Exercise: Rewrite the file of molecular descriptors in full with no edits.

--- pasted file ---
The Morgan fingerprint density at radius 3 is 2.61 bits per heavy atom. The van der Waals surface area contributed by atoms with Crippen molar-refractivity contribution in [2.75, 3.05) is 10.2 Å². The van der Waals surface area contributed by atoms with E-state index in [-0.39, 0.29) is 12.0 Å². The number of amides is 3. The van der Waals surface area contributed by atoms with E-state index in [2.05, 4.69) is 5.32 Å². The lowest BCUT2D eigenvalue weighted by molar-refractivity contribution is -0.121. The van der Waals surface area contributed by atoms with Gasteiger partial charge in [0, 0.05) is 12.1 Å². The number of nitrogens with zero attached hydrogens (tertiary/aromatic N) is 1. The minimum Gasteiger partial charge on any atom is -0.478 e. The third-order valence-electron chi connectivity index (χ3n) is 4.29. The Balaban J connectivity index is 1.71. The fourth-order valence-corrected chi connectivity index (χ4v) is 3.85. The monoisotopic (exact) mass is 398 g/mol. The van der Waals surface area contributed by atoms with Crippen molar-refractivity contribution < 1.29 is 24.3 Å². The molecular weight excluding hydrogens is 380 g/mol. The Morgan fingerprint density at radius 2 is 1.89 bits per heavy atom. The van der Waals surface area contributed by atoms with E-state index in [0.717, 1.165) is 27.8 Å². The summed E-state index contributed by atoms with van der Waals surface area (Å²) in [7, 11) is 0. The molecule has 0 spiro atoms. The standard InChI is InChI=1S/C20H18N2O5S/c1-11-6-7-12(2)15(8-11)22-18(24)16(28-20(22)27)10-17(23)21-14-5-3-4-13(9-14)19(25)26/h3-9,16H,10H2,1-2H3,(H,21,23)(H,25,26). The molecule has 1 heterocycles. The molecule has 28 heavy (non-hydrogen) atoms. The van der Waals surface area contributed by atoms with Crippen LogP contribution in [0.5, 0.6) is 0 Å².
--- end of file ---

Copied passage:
The Morgan fingerprint density at radius 3 is 2.61 bits per heavy atom. The van der Waals surface area contributed by atoms with Crippen molar-refractivity contribution in [2.75, 3.05) is 10.2 Å². The van der Waals surface area contributed by atoms with E-state index in [-0.39, 0.29) is 12.0 Å². The number of amides is 3. The van der Waals surface area contributed by atoms with E-state index in [2.05, 4.69) is 5.32 Å². The lowest BCUT2D eigenvalue weighted by molar-refractivity contribution is -0.121. The van der Waals surface area contributed by atoms with Gasteiger partial charge in [0, 0.05) is 12.1 Å². The number of nitrogens with zero attached hydrogens (tertiary/aromatic N) is 1. The minimum Gasteiger partial charge on any atom is -0.478 e. The third-order valence-electron chi connectivity index (χ3n) is 4.29. The Balaban J connectivity index is 1.71. The fourth-order valence-corrected chi connectivity index (χ4v) is 3.85. The monoisotopic (exact) mass is 398 g/mol. The van der Waals surface area contributed by atoms with Crippen molar-refractivity contribution < 1.29 is 24.3 Å². The molecular weight excluding hydrogens is 380 g/mol. The Morgan fingerprint density at radius 2 is 1.89 bits per heavy atom. The van der Waals surface area contributed by atoms with E-state index in [0.717, 1.165) is 27.8 Å². The summed E-state index contributed by atoms with van der Waals surface area (Å²) in [7, 11) is 0. The molecule has 0 spiro atoms. The standard InChI is InChI=1S/C20H18N2O5S/c1-11-6-7-12(2)15(8-11)22-18(24)16(28-20(22)27)10-17(23)21-14-5-3-4-13(9-14)19(25)26/h3-9,16H,10H2,1-2H3,(H,21,23)(H,25,26). The molecule has 1 heterocycles. The molecule has 28 heavy (non-hydrogen) atoms. The van der Waals surface area contributed by atoms with Crippen LogP contribution in [0.5, 0.6) is 0 Å².